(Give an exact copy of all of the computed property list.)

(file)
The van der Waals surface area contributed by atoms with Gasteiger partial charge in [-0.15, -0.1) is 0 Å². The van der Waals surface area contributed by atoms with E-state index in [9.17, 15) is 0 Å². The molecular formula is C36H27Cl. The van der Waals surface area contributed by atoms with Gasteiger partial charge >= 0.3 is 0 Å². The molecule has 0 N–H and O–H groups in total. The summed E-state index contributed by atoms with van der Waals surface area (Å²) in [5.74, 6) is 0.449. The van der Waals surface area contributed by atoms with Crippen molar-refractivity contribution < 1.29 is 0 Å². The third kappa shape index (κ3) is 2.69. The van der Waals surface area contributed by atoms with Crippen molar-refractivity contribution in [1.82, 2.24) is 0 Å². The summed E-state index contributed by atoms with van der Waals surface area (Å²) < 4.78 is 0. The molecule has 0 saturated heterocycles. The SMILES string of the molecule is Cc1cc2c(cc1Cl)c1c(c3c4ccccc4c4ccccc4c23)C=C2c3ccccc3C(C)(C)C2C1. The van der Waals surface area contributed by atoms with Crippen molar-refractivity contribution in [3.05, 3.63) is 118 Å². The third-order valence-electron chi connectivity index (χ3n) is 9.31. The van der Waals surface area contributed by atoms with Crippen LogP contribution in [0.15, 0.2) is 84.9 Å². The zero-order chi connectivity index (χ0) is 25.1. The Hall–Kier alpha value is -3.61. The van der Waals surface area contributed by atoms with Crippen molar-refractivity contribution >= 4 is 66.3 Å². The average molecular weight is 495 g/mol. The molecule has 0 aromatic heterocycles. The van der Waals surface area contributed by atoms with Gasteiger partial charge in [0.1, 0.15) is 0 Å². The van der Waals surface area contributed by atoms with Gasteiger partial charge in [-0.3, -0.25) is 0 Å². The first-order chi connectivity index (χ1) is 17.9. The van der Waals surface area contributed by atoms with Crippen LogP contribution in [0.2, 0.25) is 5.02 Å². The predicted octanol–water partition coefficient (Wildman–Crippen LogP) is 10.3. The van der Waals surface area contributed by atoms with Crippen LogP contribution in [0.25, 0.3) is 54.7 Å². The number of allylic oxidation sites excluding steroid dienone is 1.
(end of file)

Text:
The van der Waals surface area contributed by atoms with Gasteiger partial charge in [-0.15, -0.1) is 0 Å². The van der Waals surface area contributed by atoms with E-state index in [9.17, 15) is 0 Å². The molecular formula is C36H27Cl. The van der Waals surface area contributed by atoms with Gasteiger partial charge >= 0.3 is 0 Å². The molecule has 0 N–H and O–H groups in total. The summed E-state index contributed by atoms with van der Waals surface area (Å²) in [5.74, 6) is 0.449. The van der Waals surface area contributed by atoms with Crippen molar-refractivity contribution < 1.29 is 0 Å². The third kappa shape index (κ3) is 2.69. The van der Waals surface area contributed by atoms with Crippen molar-refractivity contribution in [1.82, 2.24) is 0 Å². The summed E-state index contributed by atoms with van der Waals surface area (Å²) < 4.78 is 0. The molecule has 0 saturated heterocycles. The SMILES string of the molecule is Cc1cc2c(cc1Cl)c1c(c3c4ccccc4c4ccccc4c23)C=C2c3ccccc3C(C)(C)C2C1. The van der Waals surface area contributed by atoms with Crippen molar-refractivity contribution in [3.05, 3.63) is 118 Å². The third-order valence-electron chi connectivity index (χ3n) is 9.31. The van der Waals surface area contributed by atoms with Crippen LogP contribution in [0.15, 0.2) is 84.9 Å². The zero-order chi connectivity index (χ0) is 25.1. The Hall–Kier alpha value is -3.61. The van der Waals surface area contributed by atoms with Crippen molar-refractivity contribution >= 4 is 66.3 Å². The average molecular weight is 495 g/mol. The molecule has 0 aromatic heterocycles. The van der Waals surface area contributed by atoms with Gasteiger partial charge in [0.1, 0.15) is 0 Å². The van der Waals surface area contributed by atoms with Gasteiger partial charge in [-0.3, -0.25) is 0 Å². The first-order chi connectivity index (χ1) is 17.9. The van der Waals surface area contributed by atoms with Crippen LogP contribution in [0.2, 0.25) is 5.02 Å². The predicted octanol–water partition coefficient (Wildman–Crippen LogP) is 10.3. The van der Waals surface area contributed by atoms with Crippen LogP contribution in [0.25, 0.3) is 54.7 Å². The number of allylic oxidation sites excluding steroid dienone is 1.